Tax planning and compliance for investors
Free Online Guides
November 7, 2013
By Kaye A. Thomas
Every highly publicized IPO — this time it’s Twitter — provokes renewed attacks on rules permitting corporations to claim a deduction corresponding to the amount of option income reported by executives and other employees. These wrongheaded attacks are based on the notion that current law works to the detriment of the Treasury in allowing an overly generous tax treatment. The truth is exactly the opposite: the government benefits hugely from the current tax treatment of stock options.
April 2, 2013
By Kaye A. Thomas
In two important ways, this is the last year for the AMT refundable credit, which is mainly used by people who paid AMT in a previous year in which they exercised incentive stock options.
May 30, 2012
Section 83 of the Internal Revenue Code is important to anyone who deals with stock options or other forms of equity compensation: it tells us when the recipient must report income and how to measure its value. The IRS has proposed changes to the regulations that would take effect January 1, 2013. In essence, though, the proposal merely reflects positions the IRS previously staked out in Rev. Rul. 2005-48, so the regulation would confirm the existing view of the IRS rather than make a genuine change in the law.
Minor update: Our book Consider Your Options discusses the effect of various restrictions, and states that a lockup period does not prevent shares from being treated as vested “although there is no direct authority on the issue.” The proposed regulations address this point. The conclusion in our book is accurate, but it is no longer correct to say there is no direct authority.
April 26, 2012
By Kaye A. Thomas
Planning for incentive stock options always involves a level of uncertainty. A typical strategy involves holding at least some of the shares for a year or more after exercising the option, while sweating out the possibility that a decline in the stock price will wipe out the tax benefit and then some. This year option holders face an unusual level of uncertainty in the tax law as well. We’re dealing with at least five significant variables.
September 6, 2011
Leverage is a key concept in investing, and one that has special application to stock options. If you’ve received options as part of your compensation, you’ll want to understand how leverage affects your profit. (more…)
July 20, 2011
Senators Levin (D. Mich) and Brown (D. Ohio) have introduced the Ending Excessive Corporate Deductions for Stock Options Act, legislation that would limit the amount a corporation can deduct in connection with the exercise of compensatory stock options to the amount shown as an expense for the options in its financial statements. Similar proposals have been made in the past without garnering wide support.
Comment: Although it seems superficially logical that the tax deduction should not exceed the accounting expense, these figures differ because their purposes differ. The accounting expense relates to the company’s cost of providing this benefit, which in turn is based on the value of the option when granted. The tax deduction relates to the value of the benefit received by (and taxed to) the option holder, which is based on the bargain element of the option when exercised. A mismatch between these numbers is a normal consequence of ups and downs in stock prices and does not indicate the company has understated its accounting expense or claimed an excessive deduction.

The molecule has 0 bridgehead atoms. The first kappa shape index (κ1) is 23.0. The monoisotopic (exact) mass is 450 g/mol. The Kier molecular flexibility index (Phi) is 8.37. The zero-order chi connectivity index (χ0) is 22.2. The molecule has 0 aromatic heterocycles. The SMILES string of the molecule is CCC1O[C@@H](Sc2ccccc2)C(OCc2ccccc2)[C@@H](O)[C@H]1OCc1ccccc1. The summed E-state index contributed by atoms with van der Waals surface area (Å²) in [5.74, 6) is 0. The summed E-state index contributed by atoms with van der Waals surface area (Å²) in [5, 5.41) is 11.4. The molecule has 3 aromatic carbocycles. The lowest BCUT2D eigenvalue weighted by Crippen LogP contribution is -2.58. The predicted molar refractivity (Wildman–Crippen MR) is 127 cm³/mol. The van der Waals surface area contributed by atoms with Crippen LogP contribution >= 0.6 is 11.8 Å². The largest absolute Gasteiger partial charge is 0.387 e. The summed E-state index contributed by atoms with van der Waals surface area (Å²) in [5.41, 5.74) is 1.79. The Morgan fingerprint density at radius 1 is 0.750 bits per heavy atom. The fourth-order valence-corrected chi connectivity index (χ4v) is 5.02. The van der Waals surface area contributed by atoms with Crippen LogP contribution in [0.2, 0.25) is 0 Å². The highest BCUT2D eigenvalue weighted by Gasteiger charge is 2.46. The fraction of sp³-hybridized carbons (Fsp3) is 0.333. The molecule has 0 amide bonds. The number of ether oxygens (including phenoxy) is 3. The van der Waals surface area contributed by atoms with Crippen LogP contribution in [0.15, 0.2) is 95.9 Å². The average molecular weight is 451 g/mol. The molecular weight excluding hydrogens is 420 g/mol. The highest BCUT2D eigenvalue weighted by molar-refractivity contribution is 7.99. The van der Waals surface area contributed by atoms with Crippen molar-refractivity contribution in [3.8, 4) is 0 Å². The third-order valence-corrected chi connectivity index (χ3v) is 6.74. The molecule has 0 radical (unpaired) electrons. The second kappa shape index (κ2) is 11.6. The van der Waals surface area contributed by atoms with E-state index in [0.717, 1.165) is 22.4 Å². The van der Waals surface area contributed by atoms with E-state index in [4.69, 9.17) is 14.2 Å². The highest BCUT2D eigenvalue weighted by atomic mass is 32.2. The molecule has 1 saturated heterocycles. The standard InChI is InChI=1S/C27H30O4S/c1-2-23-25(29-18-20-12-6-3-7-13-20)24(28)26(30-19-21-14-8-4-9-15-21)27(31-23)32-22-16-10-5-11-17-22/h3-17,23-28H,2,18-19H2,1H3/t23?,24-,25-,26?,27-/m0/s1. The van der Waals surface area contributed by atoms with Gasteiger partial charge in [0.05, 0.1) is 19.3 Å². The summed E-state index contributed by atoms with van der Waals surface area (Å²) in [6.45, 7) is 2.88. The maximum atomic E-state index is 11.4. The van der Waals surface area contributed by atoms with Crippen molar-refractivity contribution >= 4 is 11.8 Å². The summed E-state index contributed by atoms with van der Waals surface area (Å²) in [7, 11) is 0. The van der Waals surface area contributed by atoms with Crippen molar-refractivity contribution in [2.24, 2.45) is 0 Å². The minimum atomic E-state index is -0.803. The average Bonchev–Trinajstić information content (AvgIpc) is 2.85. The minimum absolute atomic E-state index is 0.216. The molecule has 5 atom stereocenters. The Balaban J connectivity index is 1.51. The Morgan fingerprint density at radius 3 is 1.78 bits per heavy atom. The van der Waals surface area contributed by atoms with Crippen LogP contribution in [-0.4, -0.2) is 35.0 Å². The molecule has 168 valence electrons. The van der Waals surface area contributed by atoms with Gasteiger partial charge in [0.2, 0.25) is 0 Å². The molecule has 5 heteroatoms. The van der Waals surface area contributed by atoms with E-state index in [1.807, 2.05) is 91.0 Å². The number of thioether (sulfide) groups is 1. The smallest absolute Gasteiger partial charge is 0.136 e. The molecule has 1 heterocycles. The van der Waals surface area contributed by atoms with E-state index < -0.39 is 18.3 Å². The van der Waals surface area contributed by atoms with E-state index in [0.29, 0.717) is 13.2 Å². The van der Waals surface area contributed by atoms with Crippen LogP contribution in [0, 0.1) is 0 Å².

October 13, 2010
Someone asked on our message board about whether it makes sense to participate in a deferred compensation plan, and we decided to post a response here so it might be seen by more visitors. There’s more to these plans than meets the eye: the true nature of the tax benefit is far from obvious — and the same is true of the plan’s risk. (more…)
June 8, 2010
In a previous post we explain why, for years prior to 2010, it was potentially advantageous for individuals holding incentive stock options with large built-in profits to adopt a strategy under which they sell 65% of the shares immediately after exercising the option and hold 35% of the shares long enough to avoid a disqualifying disposition. In this post we explain how the “35% solution” changes for options exercised in 2010, and changes again for options exercised in 2011. (more…)
|That Thing Rich People Do||The fastest, easiest way to learn the principles of investing.|
|Our complete guide to Roth IRAs and Roth accounts in employer plans: choosing, creating, building and using these accounts.|
|Consider Your Options|
|A plain-language guide for people who receive stock options or other forms of equity compensation.|
|Equity Compensation Strategies|
|A text for financial advisors and other professionals who offer advice on how to handle equity compensation including stock options.|
|Capital Gains, Minimal Taxes|
|Tax rules and strategies for people who buy, own and sell stocks, mutual funds and stock options.|